Introducing the new Chief ChangeMaker

Canada Life’s Christy Bacik on collaboration, a fresh mandate and loving the colour red

United Way’s new Chief ChangeMaker is no stranger to mobilizing people. As Managing Director, Freedom 55 Financial, a division of Canada Life, she leads a sales team from Windsor to Woodstock. Now she’s making the leap to top volunteer for our region’s largest non-government funder of social services. No pressure, right?

You have a long history as a volunteer with United Way, and chaired a successful Campaign in Windsor back in 2009. Ten years later, you’re back home to do it all again. What do you think will be different this time around?

Elgin-Middlesex is a different community but we’re dealing with some of the same upheaval. In 2009, Windsor was hit hard in the financial crisis. GM was closing and the city was in turmoil. There was a lot of anxiety around whether or not we were going to meet our goal.

But we did. I saw the Campaign team rally. The volunteers rallied. And labour rallied too, which was a huge part of the campaign there and still is. The community was generous and really came through. It was probably one of the best volunteer experiences I’ve ever had.

Rallying people to come together this Campaign will be very much like my experience in Windsor. I care deeply about this community. I was born in St. Thomas, went to Western and have lived my whole life in southwestern Ontario. I’ve been a volunteer for many years and I believe United Way is the best way to have the most impact locally. That will never change.

The biggest difference will be engaging our future donors.  The next generation wants to see their impact immediately. Really, we all do.

Personally, why are you taking on this challenge?

You know that question: “What would you do even if you weren’t getting paid?” The non-profit sector has always been a passion of mine and I’m fortunate that Canada Life is 100% behind me in this volunteer role.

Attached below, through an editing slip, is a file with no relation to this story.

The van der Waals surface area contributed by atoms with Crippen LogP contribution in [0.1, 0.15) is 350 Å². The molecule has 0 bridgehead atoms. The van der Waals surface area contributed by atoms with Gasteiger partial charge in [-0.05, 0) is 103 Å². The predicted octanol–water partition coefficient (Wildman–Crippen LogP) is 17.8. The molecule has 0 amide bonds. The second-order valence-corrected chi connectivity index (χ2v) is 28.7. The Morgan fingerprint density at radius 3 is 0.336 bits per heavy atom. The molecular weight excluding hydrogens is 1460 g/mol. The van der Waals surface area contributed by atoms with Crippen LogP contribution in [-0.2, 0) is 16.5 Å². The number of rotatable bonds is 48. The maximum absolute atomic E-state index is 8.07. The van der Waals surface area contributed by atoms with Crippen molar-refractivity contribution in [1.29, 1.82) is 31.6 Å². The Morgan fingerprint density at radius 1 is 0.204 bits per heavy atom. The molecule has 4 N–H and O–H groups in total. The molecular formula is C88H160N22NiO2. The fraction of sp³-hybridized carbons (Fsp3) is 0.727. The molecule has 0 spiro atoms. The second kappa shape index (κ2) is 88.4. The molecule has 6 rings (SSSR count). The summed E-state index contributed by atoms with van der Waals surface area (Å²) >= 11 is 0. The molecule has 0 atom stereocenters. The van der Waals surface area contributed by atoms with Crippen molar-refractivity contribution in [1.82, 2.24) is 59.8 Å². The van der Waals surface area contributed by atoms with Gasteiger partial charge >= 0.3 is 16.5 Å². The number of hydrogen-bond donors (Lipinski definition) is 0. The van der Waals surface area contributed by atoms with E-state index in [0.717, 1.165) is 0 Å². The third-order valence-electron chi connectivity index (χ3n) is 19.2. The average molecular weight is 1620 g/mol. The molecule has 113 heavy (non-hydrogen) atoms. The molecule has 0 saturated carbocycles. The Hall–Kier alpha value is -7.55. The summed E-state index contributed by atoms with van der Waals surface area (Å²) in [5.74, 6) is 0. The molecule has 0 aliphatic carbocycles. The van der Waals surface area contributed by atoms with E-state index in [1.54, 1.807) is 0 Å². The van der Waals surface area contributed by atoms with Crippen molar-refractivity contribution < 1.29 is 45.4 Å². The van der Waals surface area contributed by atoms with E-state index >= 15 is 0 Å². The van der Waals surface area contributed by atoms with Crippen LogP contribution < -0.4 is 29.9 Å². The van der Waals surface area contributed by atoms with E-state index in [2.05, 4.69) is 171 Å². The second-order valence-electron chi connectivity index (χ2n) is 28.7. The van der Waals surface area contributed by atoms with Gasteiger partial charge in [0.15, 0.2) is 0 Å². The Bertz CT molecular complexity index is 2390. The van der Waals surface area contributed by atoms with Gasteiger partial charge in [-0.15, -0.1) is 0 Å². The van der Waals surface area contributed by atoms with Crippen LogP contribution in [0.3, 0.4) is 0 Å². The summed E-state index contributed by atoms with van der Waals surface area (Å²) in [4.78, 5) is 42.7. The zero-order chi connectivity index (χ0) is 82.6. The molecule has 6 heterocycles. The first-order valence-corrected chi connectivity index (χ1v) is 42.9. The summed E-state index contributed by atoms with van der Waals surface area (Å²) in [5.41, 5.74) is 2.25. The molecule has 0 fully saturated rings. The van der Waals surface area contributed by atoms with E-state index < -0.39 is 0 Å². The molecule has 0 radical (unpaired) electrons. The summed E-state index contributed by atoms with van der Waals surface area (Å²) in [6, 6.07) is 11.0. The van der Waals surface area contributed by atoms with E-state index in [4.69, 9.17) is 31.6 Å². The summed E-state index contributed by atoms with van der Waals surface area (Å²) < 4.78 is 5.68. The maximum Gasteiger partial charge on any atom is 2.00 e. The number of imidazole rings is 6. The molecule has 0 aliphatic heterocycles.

I’m chairing the 2019 Campaign because I was asked by two people I really respect. I was thrilled to be considered. It’s an honour to represent Canada Life and United Way on this next step in our long history of giving and collaboration.

Volunteering for United Way has given me the opportunity to see some different corners of the city. London is home to some vulnerable and at-risk people – similar to other communities across the region. I want to make sure help is there when our neighbours, friends and colleagues need it. I want to make sure it’s there when any of us needs it. Our community is counting on each and every one of us.

You have a demanding day job as Managing Director at Freedom 55 Financial, responsible for a sales team that spans from Windsor to Woodstock. What transferrable skills do you bring to the role?

For me, the intersection between finance and non-profit is 20-plus years of people leadership, culture building, talent development and mentoring. I don’t provide financial planning advice or bring in revenue, but I coach the people who do.